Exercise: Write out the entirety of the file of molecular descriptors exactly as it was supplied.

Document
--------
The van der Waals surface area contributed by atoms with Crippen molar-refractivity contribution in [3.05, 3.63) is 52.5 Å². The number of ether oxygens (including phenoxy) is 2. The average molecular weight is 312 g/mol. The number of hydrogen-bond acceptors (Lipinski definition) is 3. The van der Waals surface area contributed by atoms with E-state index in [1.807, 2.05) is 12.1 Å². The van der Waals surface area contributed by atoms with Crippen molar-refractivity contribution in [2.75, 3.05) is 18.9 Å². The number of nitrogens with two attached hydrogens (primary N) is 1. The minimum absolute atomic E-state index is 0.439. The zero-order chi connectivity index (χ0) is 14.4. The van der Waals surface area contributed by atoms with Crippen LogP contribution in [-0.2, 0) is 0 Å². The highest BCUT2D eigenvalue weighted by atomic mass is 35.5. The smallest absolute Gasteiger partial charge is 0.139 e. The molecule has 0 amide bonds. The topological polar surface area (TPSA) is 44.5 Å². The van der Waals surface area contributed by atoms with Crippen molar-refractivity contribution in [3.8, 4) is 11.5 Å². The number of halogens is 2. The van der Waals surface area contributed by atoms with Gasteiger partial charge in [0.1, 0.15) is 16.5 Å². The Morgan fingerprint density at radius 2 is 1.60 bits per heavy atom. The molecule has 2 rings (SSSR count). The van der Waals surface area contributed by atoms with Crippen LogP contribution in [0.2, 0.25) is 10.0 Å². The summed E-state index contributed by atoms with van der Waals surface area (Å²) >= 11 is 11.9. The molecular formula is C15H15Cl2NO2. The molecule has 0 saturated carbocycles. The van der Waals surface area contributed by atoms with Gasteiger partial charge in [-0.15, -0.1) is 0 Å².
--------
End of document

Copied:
The van der Waals surface area contributed by atoms with Crippen molar-refractivity contribution in [3.05, 3.63) is 52.5 Å². The number of ether oxygens (including phenoxy) is 2. The average molecular weight is 312 g/mol. The number of hydrogen-bond acceptors (Lipinski definition) is 3. The van der Waals surface area contributed by atoms with E-state index in [1.807, 2.05) is 12.1 Å². The van der Waals surface area contributed by atoms with Crippen molar-refractivity contribution in [2.75, 3.05) is 18.9 Å². The number of nitrogens with two attached hydrogens (primary N) is 1. The minimum absolute atomic E-state index is 0.439. The zero-order chi connectivity index (χ0) is 14.4. The van der Waals surface area contributed by atoms with Crippen LogP contribution in [-0.2, 0) is 0 Å². The highest BCUT2D eigenvalue weighted by atomic mass is 35.5. The smallest absolute Gasteiger partial charge is 0.139 e. The molecule has 0 amide bonds. The topological polar surface area (TPSA) is 44.5 Å². The van der Waals surface area contributed by atoms with Crippen molar-refractivity contribution in [3.8, 4) is 11.5 Å². The number of halogens is 2. The van der Waals surface area contributed by atoms with Gasteiger partial charge in [0.1, 0.15) is 16.5 Å². The Morgan fingerprint density at radius 2 is 1.60 bits per heavy atom. The molecule has 2 rings (SSSR count). The van der Waals surface area contributed by atoms with Crippen LogP contribution in [0.2, 0.25) is 10.0 Å². The summed E-state index contributed by atoms with van der Waals surface area (Å²) >= 11 is 11.9. The molecular formula is C15H15Cl2NO2. The molecule has 0 saturated carbocycles. The van der Waals surface area contributed by atoms with Gasteiger partial charge in [-0.15, -0.1) is 0 Å².